And I've still not written about my life-changing trip to SUNY Broome ... .
Some months ago I'd received an invitation to speak at SUNY Broome Community College in Upstate New York. Not feeling comfortable accepting commitments that lie far in the future (I believe this would have been for Commencement) but really excited and flattered at the invitation, I passed the request along to my agent in NY for consideration. She explained my reluctance despite interest, and explained that I would be on the East Coast for another engagement quite soon (this was the Glamour event) which opened the possibility of adding a visit to Bloome to my itinerary
Plans were immediately made for a day or two extension to accommodate the trip to Bloome.
It was a 3-hour drive for a 1-hour commitment, and -- as it turned out -- worth every moment.
After a lunch at a local cafe we drove to the nearby campus to be greeted by a member of the administrative staff who turned out to be a FaceBook friend who had been reading my posts and blog for a long time, which ended in her bringing about this invitation that placed us on this campus on this freezing day in Upstate New York. You never know, right?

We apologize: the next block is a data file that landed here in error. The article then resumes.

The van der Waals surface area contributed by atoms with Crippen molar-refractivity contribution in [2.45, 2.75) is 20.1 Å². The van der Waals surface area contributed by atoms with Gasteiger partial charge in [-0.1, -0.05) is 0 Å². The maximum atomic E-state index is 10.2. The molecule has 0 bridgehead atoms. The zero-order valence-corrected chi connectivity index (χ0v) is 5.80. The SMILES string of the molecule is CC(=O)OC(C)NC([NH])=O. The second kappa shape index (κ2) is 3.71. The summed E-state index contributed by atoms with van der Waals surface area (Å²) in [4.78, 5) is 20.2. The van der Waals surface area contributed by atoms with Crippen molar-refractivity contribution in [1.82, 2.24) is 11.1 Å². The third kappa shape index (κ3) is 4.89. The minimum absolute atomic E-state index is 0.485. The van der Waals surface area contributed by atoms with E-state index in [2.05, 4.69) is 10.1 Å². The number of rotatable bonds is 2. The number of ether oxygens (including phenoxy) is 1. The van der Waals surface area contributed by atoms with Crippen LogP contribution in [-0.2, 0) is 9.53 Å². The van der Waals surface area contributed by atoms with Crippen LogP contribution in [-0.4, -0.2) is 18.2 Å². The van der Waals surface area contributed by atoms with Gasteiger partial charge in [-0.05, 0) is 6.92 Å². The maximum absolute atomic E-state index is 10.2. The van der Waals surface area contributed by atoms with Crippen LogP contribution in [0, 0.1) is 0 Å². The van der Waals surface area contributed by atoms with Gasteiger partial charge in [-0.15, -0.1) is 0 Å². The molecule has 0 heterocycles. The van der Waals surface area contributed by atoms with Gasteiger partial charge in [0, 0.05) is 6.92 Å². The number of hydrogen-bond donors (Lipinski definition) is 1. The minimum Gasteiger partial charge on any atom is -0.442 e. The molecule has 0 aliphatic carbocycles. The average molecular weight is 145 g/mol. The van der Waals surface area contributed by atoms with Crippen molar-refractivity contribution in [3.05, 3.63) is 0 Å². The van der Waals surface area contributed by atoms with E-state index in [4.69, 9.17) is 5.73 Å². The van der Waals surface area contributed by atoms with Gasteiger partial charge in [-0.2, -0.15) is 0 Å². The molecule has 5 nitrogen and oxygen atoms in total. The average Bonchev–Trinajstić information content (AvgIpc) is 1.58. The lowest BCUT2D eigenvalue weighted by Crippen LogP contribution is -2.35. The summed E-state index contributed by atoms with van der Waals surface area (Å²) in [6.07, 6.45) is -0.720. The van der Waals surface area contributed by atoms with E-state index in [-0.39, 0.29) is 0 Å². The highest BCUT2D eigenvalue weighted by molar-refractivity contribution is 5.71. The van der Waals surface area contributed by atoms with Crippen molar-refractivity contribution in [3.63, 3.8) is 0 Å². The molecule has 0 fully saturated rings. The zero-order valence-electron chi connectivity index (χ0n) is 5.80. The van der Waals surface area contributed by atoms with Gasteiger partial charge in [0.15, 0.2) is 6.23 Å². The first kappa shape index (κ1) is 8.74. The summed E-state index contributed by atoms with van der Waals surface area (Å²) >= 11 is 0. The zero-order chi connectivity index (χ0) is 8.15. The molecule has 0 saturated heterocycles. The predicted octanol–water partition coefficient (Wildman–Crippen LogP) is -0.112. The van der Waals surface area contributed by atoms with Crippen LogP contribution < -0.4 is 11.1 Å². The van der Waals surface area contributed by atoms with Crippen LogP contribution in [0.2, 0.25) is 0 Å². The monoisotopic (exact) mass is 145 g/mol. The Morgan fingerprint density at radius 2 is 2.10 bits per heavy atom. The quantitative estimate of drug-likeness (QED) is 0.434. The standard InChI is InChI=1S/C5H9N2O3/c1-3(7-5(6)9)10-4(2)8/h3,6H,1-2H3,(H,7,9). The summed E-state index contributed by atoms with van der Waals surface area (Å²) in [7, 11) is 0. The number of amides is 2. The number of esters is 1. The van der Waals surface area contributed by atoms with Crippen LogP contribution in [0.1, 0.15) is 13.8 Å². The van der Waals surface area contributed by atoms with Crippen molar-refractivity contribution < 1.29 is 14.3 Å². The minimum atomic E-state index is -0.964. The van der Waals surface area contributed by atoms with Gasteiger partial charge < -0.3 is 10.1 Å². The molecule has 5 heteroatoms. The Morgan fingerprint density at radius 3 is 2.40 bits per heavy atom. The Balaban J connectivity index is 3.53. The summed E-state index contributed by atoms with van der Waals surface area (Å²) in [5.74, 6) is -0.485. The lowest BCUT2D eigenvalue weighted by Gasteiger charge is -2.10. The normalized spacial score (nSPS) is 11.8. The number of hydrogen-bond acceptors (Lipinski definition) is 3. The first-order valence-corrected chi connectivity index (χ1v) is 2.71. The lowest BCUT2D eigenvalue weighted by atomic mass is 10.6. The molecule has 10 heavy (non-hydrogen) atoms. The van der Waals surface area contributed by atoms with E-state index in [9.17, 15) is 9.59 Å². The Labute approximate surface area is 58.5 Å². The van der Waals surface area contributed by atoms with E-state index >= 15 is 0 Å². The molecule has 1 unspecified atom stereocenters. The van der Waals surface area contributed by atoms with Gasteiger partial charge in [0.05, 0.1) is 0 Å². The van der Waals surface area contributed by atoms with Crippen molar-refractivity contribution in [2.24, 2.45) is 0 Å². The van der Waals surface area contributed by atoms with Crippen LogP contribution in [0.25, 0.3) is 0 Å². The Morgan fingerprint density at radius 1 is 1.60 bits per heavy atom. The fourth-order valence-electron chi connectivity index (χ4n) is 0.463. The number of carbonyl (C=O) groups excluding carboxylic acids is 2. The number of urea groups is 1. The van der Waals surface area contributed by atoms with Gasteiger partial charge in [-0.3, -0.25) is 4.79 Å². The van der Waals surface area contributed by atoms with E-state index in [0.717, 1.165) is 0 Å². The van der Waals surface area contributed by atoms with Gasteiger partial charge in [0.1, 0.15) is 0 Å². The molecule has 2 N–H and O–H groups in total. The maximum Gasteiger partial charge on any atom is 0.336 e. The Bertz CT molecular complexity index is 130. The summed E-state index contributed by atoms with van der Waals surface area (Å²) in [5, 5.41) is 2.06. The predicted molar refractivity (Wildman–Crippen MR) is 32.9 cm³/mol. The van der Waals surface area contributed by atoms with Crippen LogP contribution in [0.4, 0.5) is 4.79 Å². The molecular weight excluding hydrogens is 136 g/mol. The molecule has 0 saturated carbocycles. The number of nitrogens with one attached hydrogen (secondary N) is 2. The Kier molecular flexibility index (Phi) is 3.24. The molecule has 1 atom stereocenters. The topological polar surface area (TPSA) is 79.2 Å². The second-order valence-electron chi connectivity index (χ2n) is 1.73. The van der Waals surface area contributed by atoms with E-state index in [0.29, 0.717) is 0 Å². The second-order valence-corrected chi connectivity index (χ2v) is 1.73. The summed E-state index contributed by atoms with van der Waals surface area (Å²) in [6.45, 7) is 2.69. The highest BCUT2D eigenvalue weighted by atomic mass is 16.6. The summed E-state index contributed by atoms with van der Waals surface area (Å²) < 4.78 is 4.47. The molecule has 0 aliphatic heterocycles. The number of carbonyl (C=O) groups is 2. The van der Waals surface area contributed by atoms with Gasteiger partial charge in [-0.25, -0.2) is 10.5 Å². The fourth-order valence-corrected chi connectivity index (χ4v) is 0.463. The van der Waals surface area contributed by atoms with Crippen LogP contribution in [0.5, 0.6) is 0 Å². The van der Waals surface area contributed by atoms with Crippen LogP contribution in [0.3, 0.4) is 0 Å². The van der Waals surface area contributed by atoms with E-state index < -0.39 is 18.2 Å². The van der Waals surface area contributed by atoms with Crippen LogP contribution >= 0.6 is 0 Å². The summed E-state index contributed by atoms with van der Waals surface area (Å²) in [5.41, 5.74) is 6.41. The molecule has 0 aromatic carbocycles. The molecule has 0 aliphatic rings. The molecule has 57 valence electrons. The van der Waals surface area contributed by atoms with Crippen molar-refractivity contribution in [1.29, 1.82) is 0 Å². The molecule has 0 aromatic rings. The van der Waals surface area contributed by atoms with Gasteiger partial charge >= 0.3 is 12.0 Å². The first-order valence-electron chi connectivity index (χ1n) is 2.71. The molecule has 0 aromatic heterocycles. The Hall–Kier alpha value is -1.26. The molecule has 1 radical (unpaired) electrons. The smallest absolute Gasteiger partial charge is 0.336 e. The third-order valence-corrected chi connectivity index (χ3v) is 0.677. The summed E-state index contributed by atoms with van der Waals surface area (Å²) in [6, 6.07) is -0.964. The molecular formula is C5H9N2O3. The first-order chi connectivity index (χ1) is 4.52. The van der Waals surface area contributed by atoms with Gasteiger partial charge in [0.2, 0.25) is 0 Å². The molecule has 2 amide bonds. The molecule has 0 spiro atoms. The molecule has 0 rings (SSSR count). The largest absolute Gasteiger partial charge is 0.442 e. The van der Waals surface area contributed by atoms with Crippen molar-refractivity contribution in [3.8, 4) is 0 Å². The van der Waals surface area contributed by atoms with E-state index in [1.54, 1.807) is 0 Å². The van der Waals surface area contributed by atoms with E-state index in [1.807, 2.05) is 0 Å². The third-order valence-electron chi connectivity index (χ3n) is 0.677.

There is something vitally important as one ages -- the sense of no long becoming -- but be-ing. One needn't prepare, make notes, anticipate, for that. In the moments left to me, I tend to skip the preliminaries and just BE!
Intuitive soul that I am, there were no more than a few minutes -- after the introductions -- to feel the deep despair in that room. It was palpable, tangible, heavy ... .
I spoke for about an hour - including the Q&A -- and that feeling left the room with me, hung over me through the drive back to Manhattan, and remained overnight and throughout the flight back to the Bay Area.
It was strange in that I felt both saddened and elated, simultaneously, as I re-visited Broome in my imagination over the days ahead. Wondered if what I'd felt in that room was the general angst of the young who are living in these days of chaos, uncertainty, and gloom; of the dire predictions of global warming and climate change; of a sense of no one of consequence or maturity at the helm of an out of control government ... .
Elated because -- as I left that room -- I'd felt the warmth, the humanity in those hugs, in a firm sense that somehow, despite all, we'd touched souls that day, and that I'd made a difference.
And that's a story that needs a space of its own ... because the difference it made was not in that audience, but in me.